I also made a lot of food that I would serve my own family and put it in a food processor with olive oil. I remember making roast beef with carrots and potatoes for him. Also, spaghetti with meat sauce with olive oil. Once again, I would just blend it all up. Tacos, mac n cheese, chicken nuggets- try any food that seems appealing to kids and just blend it up. It takes some creativity, but you never know what will be the thing that he grows to love. I would have NEVER guessed it to be corned beef hash for my son! Good luck!

Posted on: Fri, 06/23/2006 - 2:32am
bethc's picture
Joined: 04/18/2005 - 09:00

Isn't 18 oz. of milk enough for one day? It's different than formula. I believe (and I'm no medical professional!) that kids are supposed to get 3 or 4 servings of dairy products a day, and 8 oz. of milk would certainly be enough for a serving, maybe more than a serving for a toddler. You acutally don't want them to drink too much milk if you're trying to keep them hungry enough to eat solid foods. My youngest DD had a problem gaining weight at age 1, and one of the questions they asked me was if she was drinking excessive amounts of milk, because that's sometimes the cause of undereating. The Dr. suggested adding Carnation Instant Breakfast to her milk at breakfast time to add calories. He also suggested using whole milk or even cream when making her macaroni & cheese - basically anything that would add extra calories to the little quantity of food she would eat. She did eat fruits and vegetables fine. She ate a variety of foods, just like a bird. My oldest DS is picky (and skinny) but has no food allergies. He would (surprisingly) eat raw broccoli in tiny pieces with ranch dressing and lightly cooked carrots with the dressing, too, but otherwise only a tiny bit of corn with salt. Not big on vegetables. He's gotten a little better with age, but it's a constant struggle to keep the diet balanced. My girls didn't like meat when they were toddlers, either. It's hard to chew when they're little and the pureed stuff is, of course, nasty. They would eat crumbled hamburger, especially in sauces. And those Gerber hot dogs, diced. And breakfast sausage. Basically, you have to keep them trying the things you want them to eat, and they'll get used to most of it after several tries.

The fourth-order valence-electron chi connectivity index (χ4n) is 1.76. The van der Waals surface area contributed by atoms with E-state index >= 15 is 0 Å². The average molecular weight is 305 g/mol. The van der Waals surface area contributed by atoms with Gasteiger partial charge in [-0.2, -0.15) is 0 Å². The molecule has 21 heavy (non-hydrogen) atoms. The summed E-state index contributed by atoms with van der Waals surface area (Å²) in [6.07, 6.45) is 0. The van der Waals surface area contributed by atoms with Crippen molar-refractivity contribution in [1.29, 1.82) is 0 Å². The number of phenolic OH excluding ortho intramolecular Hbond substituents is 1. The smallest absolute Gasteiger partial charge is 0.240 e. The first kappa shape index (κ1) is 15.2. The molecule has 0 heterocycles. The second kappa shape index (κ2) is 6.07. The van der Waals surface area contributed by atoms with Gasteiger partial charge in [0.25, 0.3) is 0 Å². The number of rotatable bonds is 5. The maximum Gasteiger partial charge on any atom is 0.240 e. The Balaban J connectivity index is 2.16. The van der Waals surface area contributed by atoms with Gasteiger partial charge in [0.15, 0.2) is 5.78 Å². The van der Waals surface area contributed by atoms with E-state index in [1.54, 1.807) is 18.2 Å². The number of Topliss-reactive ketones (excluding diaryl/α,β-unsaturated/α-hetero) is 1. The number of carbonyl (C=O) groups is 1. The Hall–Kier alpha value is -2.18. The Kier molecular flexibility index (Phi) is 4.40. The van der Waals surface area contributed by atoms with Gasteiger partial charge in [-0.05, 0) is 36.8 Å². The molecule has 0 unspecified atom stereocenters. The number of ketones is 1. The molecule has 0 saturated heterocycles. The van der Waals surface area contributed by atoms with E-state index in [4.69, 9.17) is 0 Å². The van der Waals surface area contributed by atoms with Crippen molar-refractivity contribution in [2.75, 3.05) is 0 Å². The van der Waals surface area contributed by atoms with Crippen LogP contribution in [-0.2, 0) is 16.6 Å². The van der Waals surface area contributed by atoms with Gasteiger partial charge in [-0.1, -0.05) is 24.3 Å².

Posted on: Fri, 06/23/2006 - 3:08am
mama2aidan's picture
Joined: 07/09/2004 - 09:00

When aidan turned 13 months we found out he was PA & I guess his little body just knew his parents had no clue to keeping him safe. [img]http://uumor.pair.com/nutalle2/peanutallergy/wink.gif[/img]
He literally lived off of Nutramigen & Honey Comb Cereal until he was 18 months old! His pediatrician & allergists saw no problem with it b/c we were still figuring out what he was allergic to! He was growing fine so we were happy. I do believe if we would of taken him off of the nutramigen he would of been underweight. But was & is a very peculiar eater.
Obviously your doctor knows best, but I wanted to extend a view that extending our formula use helped in our situation.
Good luck,

Posted on: Fri, 06/23/2006 - 3:48am
MarkiesMom's picture
Joined: 02/23/2006 - 09:00

Was your son always at the 5th percentile for weight? Maybe that's just where he's supposed to be? One to three year olds need 102 calories/kg of body weight for growth (150-250 calories/kg for "catch-up" growth). Calcium needs are 500 mg/day -- don't forget other dairy sources of calcium(cheese/pudding/yogurt/ice cream) and non dairy (green leafy veg/dried beans) You can give too much milk to a child, and they will become "milk anemic" ; fill up on milk and have no room for foods. By age two, two cups of milk per day is adequate.
I used to give my kids whatever I was eating (within reason) -- dice it up with a big knife. Lasagna, spaghetti and meatballs, meatloaf, baked sweet potatoes and apples, squashes. "Kid" foods: chicken nuggets, tator tots, mashed potatoes, grilled cheese, canned fruits, applesauce, well cooked veggies, yogurt smoothies, bananas, etc. I would just make it and serve it; sometimes it took several times before they'd eat it, but I never gave up offering a balanced meal. Snacks do make up a significant portion of caloric needs, so there's an opportunity to provide some nutrient dense foods. Unless there's an underlying medical problem, kids won't let themselves starve; their bodies will regulate intake based on nutrient needs. Of course, you can always visit a Registered Dietitian (R.D.) who specializes in child nutrition to help you, as well!!
[This message has been edited by MarkiesMom (edited June 23, 2006).]